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Old July 12th, 2007, 11:43 AM   #1
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Famous last words: "We'll dub it!"

I held my first dubbing session yesterday and it was hard! As the editor I had memorized everybody's lines with their timing and inflection, but the actors had completely forgetten about the film. One came, having lost his script and only seen the rough cut a few times. He watched it over and over but had difficulty in repeating just a few lines. He insisted on writing down everything he said and reading it instead of looking at the screen, depriving himself of the visual cues he could use to know when to talk.

What tips do you have to make dubbing easier for the actors?
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Old July 12th, 2007, 03:13 PM   #2
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I found that it was much easier with no visual cue at all. Take away the video, make them concentrate on the headphones. Give them one line or a few words to loop, with at least a couple of seconds between repeats - not so long that they won't be able to 'feel' when to come back in but not so short that they can't breathe. Just keep rolling so they can get into the hang of it. Give them frequent little breaks - hearing the same thing over and over is mentally exhausting if you're not familiar with it.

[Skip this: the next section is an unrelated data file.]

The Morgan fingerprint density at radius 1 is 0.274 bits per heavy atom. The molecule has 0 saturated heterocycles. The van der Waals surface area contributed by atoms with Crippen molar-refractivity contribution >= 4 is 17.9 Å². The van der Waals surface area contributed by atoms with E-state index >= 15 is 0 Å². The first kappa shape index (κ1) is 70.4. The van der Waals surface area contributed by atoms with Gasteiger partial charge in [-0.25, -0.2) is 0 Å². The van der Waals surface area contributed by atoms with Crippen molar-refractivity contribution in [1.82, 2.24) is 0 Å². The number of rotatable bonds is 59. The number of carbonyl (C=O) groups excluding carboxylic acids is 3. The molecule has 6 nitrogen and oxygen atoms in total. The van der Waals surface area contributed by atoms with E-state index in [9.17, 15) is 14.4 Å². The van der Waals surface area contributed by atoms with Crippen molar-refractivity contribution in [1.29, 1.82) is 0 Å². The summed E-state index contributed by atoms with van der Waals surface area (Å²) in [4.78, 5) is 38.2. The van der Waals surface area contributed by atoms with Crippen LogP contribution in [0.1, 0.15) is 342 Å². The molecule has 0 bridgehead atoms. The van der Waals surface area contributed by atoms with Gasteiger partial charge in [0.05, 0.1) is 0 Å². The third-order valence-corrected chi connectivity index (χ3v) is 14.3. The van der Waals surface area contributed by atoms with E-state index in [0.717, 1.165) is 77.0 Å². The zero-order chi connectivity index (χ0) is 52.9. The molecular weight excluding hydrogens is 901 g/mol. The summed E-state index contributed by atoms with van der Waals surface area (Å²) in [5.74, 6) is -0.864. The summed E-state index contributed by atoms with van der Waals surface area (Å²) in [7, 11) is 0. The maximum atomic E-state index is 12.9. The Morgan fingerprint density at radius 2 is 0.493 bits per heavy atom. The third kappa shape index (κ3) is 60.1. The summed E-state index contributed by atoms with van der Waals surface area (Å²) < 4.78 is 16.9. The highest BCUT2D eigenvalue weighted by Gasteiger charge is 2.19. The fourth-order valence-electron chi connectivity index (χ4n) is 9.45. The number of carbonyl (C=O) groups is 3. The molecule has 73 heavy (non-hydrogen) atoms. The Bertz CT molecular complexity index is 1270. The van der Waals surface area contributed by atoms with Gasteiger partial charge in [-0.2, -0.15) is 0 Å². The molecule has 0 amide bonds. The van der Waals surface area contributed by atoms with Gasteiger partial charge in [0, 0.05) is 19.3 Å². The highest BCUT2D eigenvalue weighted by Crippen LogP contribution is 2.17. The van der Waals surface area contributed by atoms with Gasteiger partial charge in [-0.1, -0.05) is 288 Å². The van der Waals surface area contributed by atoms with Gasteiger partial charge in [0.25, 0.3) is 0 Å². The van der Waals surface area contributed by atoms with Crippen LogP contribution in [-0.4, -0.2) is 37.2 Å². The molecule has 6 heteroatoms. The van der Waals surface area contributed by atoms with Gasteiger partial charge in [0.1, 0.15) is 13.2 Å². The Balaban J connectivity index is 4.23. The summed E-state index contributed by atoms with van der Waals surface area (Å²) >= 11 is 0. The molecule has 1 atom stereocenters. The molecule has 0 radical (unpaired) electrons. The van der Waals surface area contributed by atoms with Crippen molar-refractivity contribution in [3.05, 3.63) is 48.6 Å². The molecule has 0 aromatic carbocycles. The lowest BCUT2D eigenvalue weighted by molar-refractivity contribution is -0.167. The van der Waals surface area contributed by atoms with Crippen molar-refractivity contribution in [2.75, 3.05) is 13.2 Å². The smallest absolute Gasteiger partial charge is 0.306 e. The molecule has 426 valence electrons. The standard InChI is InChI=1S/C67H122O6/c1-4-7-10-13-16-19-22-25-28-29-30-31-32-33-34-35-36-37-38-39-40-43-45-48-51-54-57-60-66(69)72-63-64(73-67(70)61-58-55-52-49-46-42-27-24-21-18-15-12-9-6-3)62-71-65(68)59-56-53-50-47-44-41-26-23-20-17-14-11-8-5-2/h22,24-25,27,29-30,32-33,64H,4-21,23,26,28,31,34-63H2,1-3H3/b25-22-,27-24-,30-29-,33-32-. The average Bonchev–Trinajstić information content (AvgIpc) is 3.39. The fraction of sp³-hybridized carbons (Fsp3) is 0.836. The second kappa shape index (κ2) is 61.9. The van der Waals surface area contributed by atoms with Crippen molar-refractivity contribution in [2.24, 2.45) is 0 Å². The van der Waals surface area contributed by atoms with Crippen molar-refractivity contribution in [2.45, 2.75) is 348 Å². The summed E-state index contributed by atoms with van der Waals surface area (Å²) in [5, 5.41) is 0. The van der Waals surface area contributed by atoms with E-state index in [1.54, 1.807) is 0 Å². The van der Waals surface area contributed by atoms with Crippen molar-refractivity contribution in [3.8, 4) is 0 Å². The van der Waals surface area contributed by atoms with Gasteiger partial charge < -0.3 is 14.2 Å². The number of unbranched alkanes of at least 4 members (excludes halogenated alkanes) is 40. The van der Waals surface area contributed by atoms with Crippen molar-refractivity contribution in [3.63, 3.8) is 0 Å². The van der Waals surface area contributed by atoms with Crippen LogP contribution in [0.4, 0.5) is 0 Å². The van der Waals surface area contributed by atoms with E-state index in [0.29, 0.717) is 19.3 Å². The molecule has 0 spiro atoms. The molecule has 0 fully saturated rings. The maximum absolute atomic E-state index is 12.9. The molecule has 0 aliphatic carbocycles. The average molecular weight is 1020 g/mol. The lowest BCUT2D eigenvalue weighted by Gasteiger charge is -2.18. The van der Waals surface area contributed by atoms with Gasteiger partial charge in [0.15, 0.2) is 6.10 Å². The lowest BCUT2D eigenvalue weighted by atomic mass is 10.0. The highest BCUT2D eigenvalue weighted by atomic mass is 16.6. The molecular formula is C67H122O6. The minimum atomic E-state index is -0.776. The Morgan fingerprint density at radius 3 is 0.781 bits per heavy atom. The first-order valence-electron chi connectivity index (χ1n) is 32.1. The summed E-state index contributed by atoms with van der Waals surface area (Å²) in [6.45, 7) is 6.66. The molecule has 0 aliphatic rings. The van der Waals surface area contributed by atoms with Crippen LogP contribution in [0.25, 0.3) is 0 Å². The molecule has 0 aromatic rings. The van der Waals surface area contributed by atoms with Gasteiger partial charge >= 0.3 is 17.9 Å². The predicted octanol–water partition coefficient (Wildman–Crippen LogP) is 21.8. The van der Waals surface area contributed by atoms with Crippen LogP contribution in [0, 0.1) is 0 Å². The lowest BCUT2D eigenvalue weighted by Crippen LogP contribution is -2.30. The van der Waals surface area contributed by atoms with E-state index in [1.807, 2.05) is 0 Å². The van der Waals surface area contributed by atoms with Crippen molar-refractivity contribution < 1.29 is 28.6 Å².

I think the visual ends up being distracting. It's good if _you_ can see the visual, so you can try to recreate the sound by placing the actor an appropriate distance from the mic, or have them recreate what they're doing if they're running or something.
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Old July 13th, 2007, 12:19 AM   #3
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Why were you dubbing it? You need to know prior if the actors have no chops. Try getting them to re-record their lines on the set asap after the take.

Cue the loops in with 3 beeps and send that audio on CD with a marked copy of the script and call them about it. Don't send any pix, they won't hear their lines at all and friends will screw with their heads.

Unless they're experienced or overlap, don't have them all in together. With 3 or 4 in the same dubbing session, space the call out according to the amount of work, IE the last guy doesn't have to wait around.

You may have to make some real decisions on the session; don't run someone into the ground, if they can't manage the lip sync, consider cutting away, or as I heard an exasperated director once bellow, 'someone find out if there's a narrator in the building!'
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Old July 13th, 2007, 10:27 AM   #4
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Quote:
Why were you dubbing it?
The sound mixer did a bad job.
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You need to know prior if the actors have no chops.
I did not have the luxury of choosing them for their dubbing ability, in addition to their general acting ability :(